While the “no duty” legal principle is good law, it is not absolute. For one, New Jersey courts will look to whether the employee was injured by a risk inherent to the work being performed; landowners may still have a duty to make premises safe of dangerous conditions unrelated to the work performed. Additionally, this “no duty” principle is held to be inapplicable in the case of three exceptions: (1) where the party contracting out work, “retains control of the manner and means of doing the work contracted for” (2) “when the party knowingly engage[s] an incompetent subcontractor” or (3) when the “activity contracted for constitutes a nuisance per se [i.e. is unusually dangerous].”

Specifically with respect to general contractors, New Jersey courts have tended to analyze the issue of duty by addressing a number of factors under which a general contractor (but not a property owner) may owe a duty if the risk that caused injury was foreseeable. However, a general contractor may still be held to have owed no duty if it did not control the “means and methods” of a subcontractor’s work. Indeed, this principle was reaffirmed by an Appellate Division decision issued very recently in January, 2021.

In summary, an argument that no duty was owed to the employee of an independent contractor is sustainable under New Jersey law – but tread carefully when making the argument and develop factual evidence through discovery that distinguishes your case from the exceptions noted above.

Similar to New Jersey, California recognizes the common law doctrine “that when a hirer [has] delegated a task to an independent contractor, it [has] in effect delegated responsibility for performing that task safely, and assignment of liability to the contractor followed that delegation.”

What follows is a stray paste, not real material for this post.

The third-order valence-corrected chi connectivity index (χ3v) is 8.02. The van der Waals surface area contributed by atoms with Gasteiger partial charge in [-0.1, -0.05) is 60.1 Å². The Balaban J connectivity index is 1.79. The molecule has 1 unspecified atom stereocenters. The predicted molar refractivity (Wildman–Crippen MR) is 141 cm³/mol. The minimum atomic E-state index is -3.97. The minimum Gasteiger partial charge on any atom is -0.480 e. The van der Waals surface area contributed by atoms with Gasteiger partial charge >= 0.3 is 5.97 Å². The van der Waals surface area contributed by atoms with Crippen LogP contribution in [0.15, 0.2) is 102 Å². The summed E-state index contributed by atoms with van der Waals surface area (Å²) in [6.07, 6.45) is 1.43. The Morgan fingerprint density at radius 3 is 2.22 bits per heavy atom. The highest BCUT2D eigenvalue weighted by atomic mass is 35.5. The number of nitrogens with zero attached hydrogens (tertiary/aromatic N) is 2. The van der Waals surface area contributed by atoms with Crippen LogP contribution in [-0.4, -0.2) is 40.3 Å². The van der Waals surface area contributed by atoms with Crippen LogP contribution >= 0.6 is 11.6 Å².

However, the immunity of a “hirer” for jobsite injuries is not without limitations. First, this immunity will not apply if the hirer controls the work being performed when the injury occurs.

Another exception is recognized by California law in the form of a doctrine called “peculiar risk.” Under this doctrine, if the work being performed is “inherently dangerous”, the hiring party may be held liable for injuries that occur.

Moreover, in recent years, the California Supreme Court has recognized a limit on hirer immunity in the form of basic common law principles of premises liability. In particular, the California Supreme Court has stated that a landowner will be held liable if “(1) it knows or reasonably should know of a concealed, pre-existing hazardous condition on its premises, (2) the contractor does not know and could not reasonably ascertain the condition and (3) the landowner fails to warn the contractor.”

Overall, the fact that California law still recognizes the principle of no duty of care is helpful to defendants, but hirer immunity has been substantially scaled back by recent decisions.